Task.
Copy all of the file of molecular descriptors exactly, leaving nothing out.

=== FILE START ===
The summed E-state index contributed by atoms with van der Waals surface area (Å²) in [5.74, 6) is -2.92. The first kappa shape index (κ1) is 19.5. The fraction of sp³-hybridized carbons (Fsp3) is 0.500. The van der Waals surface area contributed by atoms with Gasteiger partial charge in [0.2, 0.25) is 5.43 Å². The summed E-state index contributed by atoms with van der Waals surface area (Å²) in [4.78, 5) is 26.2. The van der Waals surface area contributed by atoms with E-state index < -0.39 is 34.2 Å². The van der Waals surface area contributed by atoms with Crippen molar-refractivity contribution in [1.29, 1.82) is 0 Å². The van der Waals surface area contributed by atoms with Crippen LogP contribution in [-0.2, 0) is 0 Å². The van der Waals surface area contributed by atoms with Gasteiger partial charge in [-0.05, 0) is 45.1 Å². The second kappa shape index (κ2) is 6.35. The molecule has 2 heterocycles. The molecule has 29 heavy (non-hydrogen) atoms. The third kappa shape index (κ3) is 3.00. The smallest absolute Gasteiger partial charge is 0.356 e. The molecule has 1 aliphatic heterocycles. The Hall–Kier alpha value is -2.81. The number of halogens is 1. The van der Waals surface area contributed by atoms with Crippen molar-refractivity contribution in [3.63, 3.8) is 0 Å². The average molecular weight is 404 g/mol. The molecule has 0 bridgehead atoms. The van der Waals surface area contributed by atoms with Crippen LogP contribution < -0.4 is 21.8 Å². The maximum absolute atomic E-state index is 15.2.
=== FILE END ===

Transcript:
The summed E-state index contributed by atoms with van der Waals surface area (Å²) in [5.74, 6) is -2.92. The first kappa shape index (κ1) is 19.5. The fraction of sp³-hybridized carbons (Fsp3) is 0.500. The van der Waals surface area contributed by atoms with Gasteiger partial charge in [0.2, 0.25) is 5.43 Å². The summed E-state index contributed by atoms with van der Waals surface area (Å²) in [4.78, 5) is 26.2. The van der Waals surface area contributed by atoms with E-state index < -0.39 is 34.2 Å². The van der Waals surface area contributed by atoms with Crippen molar-refractivity contribution in [1.29, 1.82) is 0 Å². The van der Waals surface area contributed by atoms with Crippen LogP contribution in [-0.2, 0) is 0 Å². The van der Waals surface area contributed by atoms with Gasteiger partial charge in [-0.05, 0) is 45.1 Å². The second kappa shape index (κ2) is 6.35. The molecule has 2 heterocycles. The molecule has 29 heavy (non-hydrogen) atoms. The third kappa shape index (κ3) is 3.00. The smallest absolute Gasteiger partial charge is 0.356 e. The molecule has 1 aliphatic heterocycles. The Hall–Kier alpha value is -2.81. The number of halogens is 1. The van der Waals surface area contributed by atoms with Crippen molar-refractivity contribution in [3.63, 3.8) is 0 Å². The average molecular weight is 404 g/mol. The molecule has 0 bridgehead atoms. The van der Waals surface area contributed by atoms with Crippen LogP contribution < -0.4 is 21.8 Å². The maximum absolute atomic E-state index is 15.2.